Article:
March 17, 2002 - Slangman: Bird Terms ('The Ugly Duckling')
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SFX: Bird sounds
AA: I'm Avi Arditti with Rosanne Skirble, and this week on WORDMASTER – with spring time approaching here in the United States our thoughts turn to bird watching.
RS: Birds are easy to spot in everyday speech. A hierarchy in an organization is called a "pecking order." We don't just say "be happy with what you've got" -- we say "a bird in hand is worth two in the bush," or just simply "a bird in hand ... “ And, when children grow up and move out of their parents’ house, they "leave the nest."
AA: Slangman David Burke joins us now from Los Angeles with his own version of the children's fairy tale "The Ugly Duckling” using bird-related terms.
RS: As we pick up the story, a duck has just given birth to twelve little ducklings. So how could she afford such a large family?
TAPE: CUT ONE -- BURKE/RS/AA
"Luckily she had a 'nest egg.' Now a nest egg is a lot of money that you save over the years. The money she saved wasn't 'chicken feed.' If you make very little money, we say 'I'm making chicken feed.' Her new children were the prettiest little ducklings you ever saw. She thought, when they're older, I'll teach them about the 'birds ... '"
RS: " ... and the bees."
BURKE: "'And the bees.' Now I don't know why we say that, but it's a euphemism for sex. Fortunately, she didn't 'count her chickens before they were hatched' -- that means you count on something before it actually happens -- because there was still one very large egg that did not open yet.
"Finally the last chick appeared. One of the chicks actually said, 'He's so ugly, what a turkey!' Now frankly I have nothing against turkeys, but I guess in American slang we do, because anything that's considered bad is a 'turkey.' The mother wondered if maybe he really was a turkey. So she made each of them get into the water, because everyone knows that turkeys can't swim. She watched him 'like a hawk.'"
RS: "Very closely."
BURKE: "Yes. At first he was 'chicken' to get in the water."
BURKE: "Afraid. The others yelled 'get in the water, you 'bird brain.'"
BURKE: "Right, exactly. Well, just because he was ugly, they thought he was a 'dodo.' A dodo bird is a really big, big, big bird that doesn't do much, it just sort of sits there."
AA: "It's extinct, isn't it?"
BURKE: "And extinct -- and he doesn't exist anymore -- a 'dodo,' and he would 'chicken out.' But he did not 'stick his head in the sand' like an ostrich. He wanted to prove to the others that he could swim and that he was brave. That way he could 'kill two birds with one stone.' Ouch. This is an expression that is just so horrible, but it's common. To 'kill two birds with one stone,' it means to accomplish two things at the same time.
"Well, he swam beautifully -- better than the others. The ducks all returned to the farm. He thought 'this place is for the birds.' This means undesirable. So he ran away but found a family of geese who said, 'Please join us.' Suddenly they all heard shots being fired. It was hunters. The geese all yelled, 'duck!" AA: "Get down!"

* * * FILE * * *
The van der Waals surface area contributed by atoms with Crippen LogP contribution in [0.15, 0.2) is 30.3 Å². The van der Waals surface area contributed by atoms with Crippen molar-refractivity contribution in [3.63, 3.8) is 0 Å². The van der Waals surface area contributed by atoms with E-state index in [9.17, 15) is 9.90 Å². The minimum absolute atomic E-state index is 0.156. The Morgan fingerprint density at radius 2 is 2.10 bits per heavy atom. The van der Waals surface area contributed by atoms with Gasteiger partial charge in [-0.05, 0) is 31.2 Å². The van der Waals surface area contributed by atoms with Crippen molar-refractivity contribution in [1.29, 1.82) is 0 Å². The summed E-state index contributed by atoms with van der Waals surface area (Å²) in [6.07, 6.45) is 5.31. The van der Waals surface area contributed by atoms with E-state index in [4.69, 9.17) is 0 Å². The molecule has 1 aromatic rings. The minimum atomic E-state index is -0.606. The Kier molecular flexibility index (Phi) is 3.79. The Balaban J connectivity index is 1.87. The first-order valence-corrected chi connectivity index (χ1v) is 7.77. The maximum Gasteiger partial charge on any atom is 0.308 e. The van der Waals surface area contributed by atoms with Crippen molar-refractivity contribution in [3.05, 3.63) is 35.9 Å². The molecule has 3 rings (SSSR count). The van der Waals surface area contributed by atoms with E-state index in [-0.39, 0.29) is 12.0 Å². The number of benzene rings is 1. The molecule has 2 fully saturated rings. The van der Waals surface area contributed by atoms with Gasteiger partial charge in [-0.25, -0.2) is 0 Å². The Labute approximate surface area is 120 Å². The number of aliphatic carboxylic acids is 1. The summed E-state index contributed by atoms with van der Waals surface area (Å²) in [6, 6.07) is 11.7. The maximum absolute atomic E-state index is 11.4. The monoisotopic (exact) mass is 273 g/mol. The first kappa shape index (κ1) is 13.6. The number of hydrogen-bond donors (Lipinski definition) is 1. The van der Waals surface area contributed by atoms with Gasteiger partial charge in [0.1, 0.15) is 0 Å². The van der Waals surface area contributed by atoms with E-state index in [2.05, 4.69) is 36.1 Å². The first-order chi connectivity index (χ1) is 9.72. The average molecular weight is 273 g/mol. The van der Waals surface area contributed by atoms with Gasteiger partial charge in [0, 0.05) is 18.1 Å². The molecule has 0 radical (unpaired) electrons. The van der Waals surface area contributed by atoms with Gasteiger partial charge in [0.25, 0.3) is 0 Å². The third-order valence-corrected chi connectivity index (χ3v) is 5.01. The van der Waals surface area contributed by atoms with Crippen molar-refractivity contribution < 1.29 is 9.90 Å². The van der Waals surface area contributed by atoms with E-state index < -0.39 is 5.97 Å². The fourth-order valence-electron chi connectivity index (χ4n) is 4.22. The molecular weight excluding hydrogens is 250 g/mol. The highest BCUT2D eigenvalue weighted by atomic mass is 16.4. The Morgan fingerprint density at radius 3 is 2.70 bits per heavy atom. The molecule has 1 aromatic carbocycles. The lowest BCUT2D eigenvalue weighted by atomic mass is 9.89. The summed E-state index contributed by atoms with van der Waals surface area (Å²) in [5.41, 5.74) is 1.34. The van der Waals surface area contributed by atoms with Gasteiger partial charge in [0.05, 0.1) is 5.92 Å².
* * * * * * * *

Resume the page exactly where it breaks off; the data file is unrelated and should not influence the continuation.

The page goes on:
BURKE: "'Duck!' simply means -- right -- get down. All the geese flew away quickly, but the duckling couldn't fly and started running around like a 'chicken with his head cut off.'"
AA: "Which is what chickens that get their heads cut off tend to do."
BURKE: "That's right. Well, he really needed to relax and 'get all his ducks in a row' and decide what to do. When you 'get all your ducks in a row,' it means you're becoming organized. So he ran and ran until he stopped at a pond with the most beautiful birds. They were swans. He thought, 'They're so beautiful!' But he felt sad because he was so ugly. He bent his head down toward the water in shame and saw his reflection -- he was beautiful! The other swans said to him, 'Please join our family. We knew you'd come. Why? A little birdie told us.'"
AA and RS: "Awww ... "
BURKE: "Isn't that sweet? Anytime we know something, but it's sort of a secret how we know it -- for example, if I were to say to Rosanne, 'Rosanne, I heard it's your birthday,' and you said, 'how'd you know?' -- well, a little birdie told me. Well, the moral of this story is, 'birds of a feather ... "
RS: "Flock together."
BURKE: "Flock together, which simply means, people who are alike stay together. Now, the actual expression is 'birds of a feather flock together,' but we shorten it and simply say, 'Well, birds of a feather ... "
AA: ... can flock together to Slangman David Burke's Web site to learn all about his books and other teaching materials. It's www.slangman.com. And you can find all of our old scripts with Slangman on our new Wordmaster site.
RS: That's at www.voanews.com/wordmaster. And our e-mail address is email@example.com. With Avi Arditti, I'm Rosanne Skirble.
MUSIC: "The Ugly Duckling"/Danny Kaye
[A final note ... Influential economist James Tobin of Yale University died March 11 at the age of 84. He received the 1981 Nobel Prize in economics for his "portfolio theory" about investment decisions. And how did James Tobin sum up this theory? In his words, "Don't put all your eggs in one basket."]